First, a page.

Analytic Cubism

The Analytic Cubism developed between 1910 and 1912. The name ‘analytic’ coined by Juan Gris suggests that the technique involved a close examination and analysis of objects in order to translate it into geometric shapes, angles and lines. In this phase the artists restricted their subject matter to the traditional genres of portraiture and still life and also limited their colours to earth tones and muted greys. Although Picasso and Braque's works were often similar in appearance, their separate interests showed through over time. Braque tended to show objects exploding out into fragments, while Picasso rendered them magnetized, with attracting forces compelling elements of the pictorial space into the center of the composition.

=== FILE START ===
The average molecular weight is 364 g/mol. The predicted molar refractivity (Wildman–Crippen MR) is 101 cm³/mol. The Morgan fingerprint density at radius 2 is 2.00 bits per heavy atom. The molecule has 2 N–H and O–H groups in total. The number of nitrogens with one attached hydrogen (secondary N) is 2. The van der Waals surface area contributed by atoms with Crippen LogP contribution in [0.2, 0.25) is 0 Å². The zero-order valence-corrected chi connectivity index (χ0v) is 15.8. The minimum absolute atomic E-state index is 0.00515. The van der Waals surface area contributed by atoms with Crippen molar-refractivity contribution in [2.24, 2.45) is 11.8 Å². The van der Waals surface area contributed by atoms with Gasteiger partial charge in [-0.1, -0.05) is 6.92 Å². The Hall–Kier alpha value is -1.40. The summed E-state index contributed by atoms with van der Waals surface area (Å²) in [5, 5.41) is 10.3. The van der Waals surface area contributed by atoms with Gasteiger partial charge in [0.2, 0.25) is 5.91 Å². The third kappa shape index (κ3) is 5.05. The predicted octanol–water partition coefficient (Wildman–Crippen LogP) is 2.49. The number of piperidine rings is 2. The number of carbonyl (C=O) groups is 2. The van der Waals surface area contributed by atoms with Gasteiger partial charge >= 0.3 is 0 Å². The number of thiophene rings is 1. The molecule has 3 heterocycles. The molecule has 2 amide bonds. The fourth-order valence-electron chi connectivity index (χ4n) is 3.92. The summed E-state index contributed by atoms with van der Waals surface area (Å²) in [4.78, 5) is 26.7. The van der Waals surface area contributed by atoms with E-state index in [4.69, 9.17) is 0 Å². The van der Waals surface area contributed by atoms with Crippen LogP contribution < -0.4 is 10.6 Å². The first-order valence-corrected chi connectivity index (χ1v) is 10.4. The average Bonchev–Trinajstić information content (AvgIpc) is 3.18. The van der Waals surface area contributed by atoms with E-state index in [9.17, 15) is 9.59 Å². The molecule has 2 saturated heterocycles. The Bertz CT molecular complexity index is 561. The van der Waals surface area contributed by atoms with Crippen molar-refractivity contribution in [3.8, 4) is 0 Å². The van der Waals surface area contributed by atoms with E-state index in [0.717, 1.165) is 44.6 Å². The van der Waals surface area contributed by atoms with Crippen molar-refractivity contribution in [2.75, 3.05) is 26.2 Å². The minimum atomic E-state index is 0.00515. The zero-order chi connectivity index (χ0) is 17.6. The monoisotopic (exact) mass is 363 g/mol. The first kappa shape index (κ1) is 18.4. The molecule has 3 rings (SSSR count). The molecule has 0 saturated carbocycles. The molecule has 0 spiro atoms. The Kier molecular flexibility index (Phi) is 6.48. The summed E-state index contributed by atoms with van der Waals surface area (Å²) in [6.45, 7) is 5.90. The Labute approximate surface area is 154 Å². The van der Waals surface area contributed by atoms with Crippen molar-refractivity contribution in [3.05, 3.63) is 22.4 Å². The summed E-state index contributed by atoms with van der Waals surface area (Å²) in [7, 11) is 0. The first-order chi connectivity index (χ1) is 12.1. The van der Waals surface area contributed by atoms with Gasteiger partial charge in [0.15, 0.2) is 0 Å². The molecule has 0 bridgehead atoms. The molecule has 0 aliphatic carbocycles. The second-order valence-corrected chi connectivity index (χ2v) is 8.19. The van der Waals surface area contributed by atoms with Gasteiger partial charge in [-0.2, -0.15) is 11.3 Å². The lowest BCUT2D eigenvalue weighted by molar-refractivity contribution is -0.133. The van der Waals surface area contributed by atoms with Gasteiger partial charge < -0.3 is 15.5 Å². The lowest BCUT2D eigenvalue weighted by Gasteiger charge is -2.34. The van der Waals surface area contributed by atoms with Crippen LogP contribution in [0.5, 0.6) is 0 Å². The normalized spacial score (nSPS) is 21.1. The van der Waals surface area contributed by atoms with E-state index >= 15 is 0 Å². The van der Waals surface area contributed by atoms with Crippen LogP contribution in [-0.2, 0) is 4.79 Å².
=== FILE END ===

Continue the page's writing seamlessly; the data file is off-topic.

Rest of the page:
The main characteristics of analytical cubist paintings are:

  • they appear as a busy interweaving of planes and lines with the subjects fractured, or broken up;
  • they are painted using a limited range of dark colours (mainly blacks, greys and ochres);
  • there is very little tonal differentiation used: the general tone of works tends to be muted with a similar dark tone used across the paintings.


Text by Cristina Motta